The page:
3. ^ a b c d Marguerite Cotto, "Flash Gordon", in Ray B Browne; Pat Browne,The Guide to United States Popular Culture Bowling Green, OH: Bowling Green State University Popular Press, 2001. ISBN 0879728213 (p. 283)
  4. ^ a b c d e f g h "Flash Gordon", in Guy Haley, Sci-Fi Chronicles: A Visual History of the Galaxy's Greatest Science Fiction.Richmond Hill, Ontario: Firefly Books, 2014. ISBN 9781770852648 (pp. 69–70)
  5. ^ Lucanio, Patrick; Coville, Gary (2002). Smokin' Rockets: The Romance of Technology in American Film, Radio and Television, 1945–1962. McFarland & Company. p. 38. ISBN 9780786412334. 
  6. ^ a b c Jeff Parker, Evan Shaner and Jordie Bellaire, Flash Gordon #1 Mt. Laurel, NJ: Dynamite Entertainment, April 2014.
  7. ^ a b Michael Benson, Vintage Science Fiction Films, 1896–1949. Jefferson, N.C.; London: McFarland, 2000. (p. 96). ISBN 0786409363.
  8. ^ Brendan Deneen and Paul Green. Flash Gordon #6. July 2009, Ardden Entertainment.
  9. ^ a b c Algis Budrys, "Review of Flash Gordon, Nostalgia Press", in "Galaxy Bookshelf", Galaxy Magazine, August 1968
  10. ^ a b c d e f g P. Schuyler Miller "The Reference Library: Flash Gordon: Into the Water World of Mongo". Analog Magazine, January 1973, (pp. 161-8).
  11. ^ a b c d e f g Jeff Rovin, The Encyclopedia of Super Villains. New York, N.Y.: Facts on File Publications, 1987.ISBN 081601356X (p. 220).
  12. ^ a b Narciso Casas, Historia y Análisis de los Personajes en el Cómic.Bubok, 2015. ISBN 8468661562 (pp. 161-2)
  13. ^ Blogging Alex Raymond’s FLASH GORDON, Part Three: “Tournaments of Mongo” William Patrick Maynard, Black Gate, September 4, 2010. Retrieved June 12, 2015.
  14. ^ "Blogging Alex Raymond’s Flash Gordon, Part Six: “At War with Ming”". William Patrick Maynard, Black Gate, Friday, December 24th, 2010. Retrieved June 12, 2015.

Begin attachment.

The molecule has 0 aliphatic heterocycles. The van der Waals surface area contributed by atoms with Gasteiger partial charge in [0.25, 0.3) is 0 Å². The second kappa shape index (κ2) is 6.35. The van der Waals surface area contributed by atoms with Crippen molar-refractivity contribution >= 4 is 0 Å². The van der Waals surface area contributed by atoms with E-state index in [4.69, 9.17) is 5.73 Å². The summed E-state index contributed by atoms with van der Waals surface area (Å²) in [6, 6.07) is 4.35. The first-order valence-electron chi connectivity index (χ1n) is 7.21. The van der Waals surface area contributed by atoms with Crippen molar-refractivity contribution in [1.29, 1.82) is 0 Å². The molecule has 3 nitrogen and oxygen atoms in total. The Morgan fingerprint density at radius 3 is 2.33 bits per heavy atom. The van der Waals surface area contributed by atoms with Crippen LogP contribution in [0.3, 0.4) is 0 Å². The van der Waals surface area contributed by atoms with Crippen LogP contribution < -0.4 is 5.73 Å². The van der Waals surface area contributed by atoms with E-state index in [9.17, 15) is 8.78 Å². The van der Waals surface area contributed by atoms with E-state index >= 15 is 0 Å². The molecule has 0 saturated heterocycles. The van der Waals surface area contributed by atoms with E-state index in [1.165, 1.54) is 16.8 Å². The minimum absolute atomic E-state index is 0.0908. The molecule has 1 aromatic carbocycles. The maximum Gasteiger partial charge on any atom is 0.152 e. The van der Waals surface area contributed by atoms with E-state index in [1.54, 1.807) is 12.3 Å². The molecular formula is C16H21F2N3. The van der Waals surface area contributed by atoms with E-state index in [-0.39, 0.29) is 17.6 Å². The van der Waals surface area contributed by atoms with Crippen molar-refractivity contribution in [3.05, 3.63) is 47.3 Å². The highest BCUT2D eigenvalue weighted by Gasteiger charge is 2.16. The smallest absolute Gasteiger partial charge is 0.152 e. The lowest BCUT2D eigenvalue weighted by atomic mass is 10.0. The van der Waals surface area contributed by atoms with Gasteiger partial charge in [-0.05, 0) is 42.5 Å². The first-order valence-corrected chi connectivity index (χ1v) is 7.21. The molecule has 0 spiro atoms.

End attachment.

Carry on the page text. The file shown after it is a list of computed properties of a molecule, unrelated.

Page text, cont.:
15. ^ a b Jeremy Estes, "He Can't Go Home Again" (Review of Flash Gordon: The Fall of Ming) PopMatters, 30 July 2013. Retrieved 9 April 2015.
  16. ^ Blogging Austin Briggs' Flash Gordon – Part Eleven, "Kang the Cruel" / "The Skymen" William Patrick Maynard, Black Gate, January 18th, 2013. Retrieved 11 April 2015.
  17. ^ Win Wiacek, Mac Raboy's Flash Gordon: Volume 1 Sunday Strips from 1948–1953 Now Read This!, Comics Creators Guild, January 1st, 2011. Retrieved 19 April 2015.
  18. ^ Blogging Mac Raboy's Flash Gordon, Part One – "Polaria" William Patrick Maynard, Black Gate, 17 May 2013. Retrieved 11 April 2015.
  19. ^ a b c "Flash Gordon-Map of the Planet Mongo", 2nd March 2014. Retrieved 10 April 2015.
  20. ^ a b Eric S Trautmann, Daniel Indro; Ron Adrian Flash Gordon: Zeitgeist. Mt. Laurel, NJ: Dynamite Entertainment, 2012. ISBN 9781606903339
  21. ^ Scott Beatty, Ron Adrian; Roni Setiawan and Simon Bowland, Merciless: The Rise of Ming. Mt. Laurel, NJ: Dynamite Entertainment, 2013. ISBN 9781606903797
  22. ^ Review of "Merciless:The Rise of Ming",April 25, 2012. Retrieved 11 April 2015.
  23. ^ a b c Lawrence Schick Heroic Worlds: A History and Guide to Role-Playing Games. Prometheus Books. (1991) p. 273. ISBN 0-87975-653-5.
  24. ^ Vincent Terrace, Radio programs, 1924–1984: a catalog of over 1800 shows. Jefferson, N.C.: McFarland, 1999. ISBN 0786403519 (p. 22).
  25. ^ Roy Kinnard, Tony Crnkovich and R J Vitone, The Flash Gordon serials, 1936–1940: a heavily illustrated guide Jefferson, N.C.: McFarland, 2008. ISBN 9780786434701 (pp. 27–36).
  26. ^ Jim Harmon, Donald F. Glut (1973). '2. "We Come from 'Earth', Don't You Understand?"'. The Great Movie Serials: Their Sound and Fury. Routledge. p. 44. ISBN 978-0-7130-0097-9.
  27. ^ Kim R Holston; Tom Winchester Science fiction, fantasy, and horror film sequels, series, and remakes: an illustrated filmography, with plot synopses and critical commentary. Jefferson, N.C.: McFarland, 1997. ISBN 0786401559 (p. 175).
  28. ^ Gene Wright, The Science Fiction Image: the illustrated encyclopedia of science fiction in film, television, radio and the theater. New York: Facts on File, 1983. ISBN 0871965275 (p. 151)
  29. ^ Hal Erickson, Television Cartoon Shows: An Illustrated Encyclopedia, 1949 through 2003 Jefferson, N.C.: McFarland & Co., 2005. ISBN 0786420995 (pp. 237–38).
  30. ^ Vincent Terrace, Encyclopedia of television shows, 1925 through 2007. Jefferson, N.C.: McFarland, 2009. ISBN 9780786433056 (p. 349).
  31. ^ a b Flash Gordon Episode 13, "Sorrow". Aired November 9, 2007.
  32. ^ Cheng, John (2012). Astounding Wonder: Imagining Science and Science Fiction in Interwar America. University of Pennsylvania Press. p. 172. ISBN 9780812206678. 

External links[edit]